Now there arose a new king over Egypt, who didn’t know Joseph.
The reason I am singling out this verse today is because it appears to be a translation error in the English Bible. The error carries away some of the meaning behind what we will read in the rest of the book. Satan is pretty smart. He knows that to destroy a house you should aim for the foundation. Both Genesis and Exodus form a foundation for what happens in the rest of the Bible. Little changes in the foundation of a house can make big differences up higher. The same goes for little changes to the book of Exodus.
The concern I have is with the word “arose.” This is not how the word is interpreted in other places. We have the same word in Deuteronomy 19:11 which was also written by Moses with Exodus. Here’s what it says:
Deuteronomy 19:11-12 :
But if any man hates his neighbor, lies in wait for him, rises up against him, strikes him mortally so that he dies, and he flees into one of these cities;
then the elders of his city shall send and bring him there, and deliver him into the hand of the avenger of blood, that he may die.
The word for “arose” in Exodus eight is translated “rises up against” in Deuteronomy 19:11. Notice that in Deuteronomy, it is definitely an organized confrontation that actually ends in murder.
I believe that a better translation would be: “Now a new king conquered Egypt, who didn’t know Joseph.” About the time recorded in the Bible in which these events take place, the 15th century B.C., other records tell us that a different nationality of Pharaohs took control of Egypt called The Hyksos (Hick – Sauce). Older historians believe that these leaders may have originally been shepherds like the Hebrews. Some have said that they were actually what the Bible calls the Amorites; the enemies of the Hebrews.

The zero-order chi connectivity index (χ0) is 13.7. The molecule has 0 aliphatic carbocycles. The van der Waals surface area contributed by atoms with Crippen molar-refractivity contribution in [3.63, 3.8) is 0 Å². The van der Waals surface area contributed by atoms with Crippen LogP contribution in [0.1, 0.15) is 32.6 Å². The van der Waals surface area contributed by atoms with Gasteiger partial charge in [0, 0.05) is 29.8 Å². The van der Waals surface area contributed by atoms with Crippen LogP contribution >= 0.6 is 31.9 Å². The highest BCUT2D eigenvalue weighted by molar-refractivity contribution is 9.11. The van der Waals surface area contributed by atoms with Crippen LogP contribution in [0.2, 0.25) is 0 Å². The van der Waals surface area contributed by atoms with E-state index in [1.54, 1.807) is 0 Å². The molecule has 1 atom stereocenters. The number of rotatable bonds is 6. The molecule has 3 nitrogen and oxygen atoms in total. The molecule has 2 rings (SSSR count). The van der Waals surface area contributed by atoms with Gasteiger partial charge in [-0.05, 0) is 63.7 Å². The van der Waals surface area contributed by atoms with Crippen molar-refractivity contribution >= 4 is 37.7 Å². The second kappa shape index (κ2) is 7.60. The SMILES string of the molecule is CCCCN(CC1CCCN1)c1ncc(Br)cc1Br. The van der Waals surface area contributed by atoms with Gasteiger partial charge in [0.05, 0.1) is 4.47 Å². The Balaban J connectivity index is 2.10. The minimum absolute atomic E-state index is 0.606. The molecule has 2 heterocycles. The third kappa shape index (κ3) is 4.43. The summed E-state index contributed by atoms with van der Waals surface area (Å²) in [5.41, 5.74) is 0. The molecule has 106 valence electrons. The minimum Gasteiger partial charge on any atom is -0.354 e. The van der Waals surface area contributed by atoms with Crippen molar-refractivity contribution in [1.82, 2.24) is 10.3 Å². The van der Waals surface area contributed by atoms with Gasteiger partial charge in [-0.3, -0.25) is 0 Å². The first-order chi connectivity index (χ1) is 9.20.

It is important to realize that the Bible dates these events as having taken place during the time of The Hyksos and not the time of Ramses as popular movies have depicted. We will discuss why a bit more later, but it is important for us to recognize, as we go through this book that the Pharaoh ruling at this time was much different than the one who knew Joseph. In fact, these people are not even considered native Egyptians.
If you remember, Egyptians considered shepherds to be a lower class and wouldn’t even eat with them. It makes sense that The Hyksos had to actually overthrow the existing ruler in order to take over. It could also explain more about why they didn’t like the Hebrews. After all, the Hebrews were also shepherds, were Amorite enemies, and had the best land in Egypt for their flocks.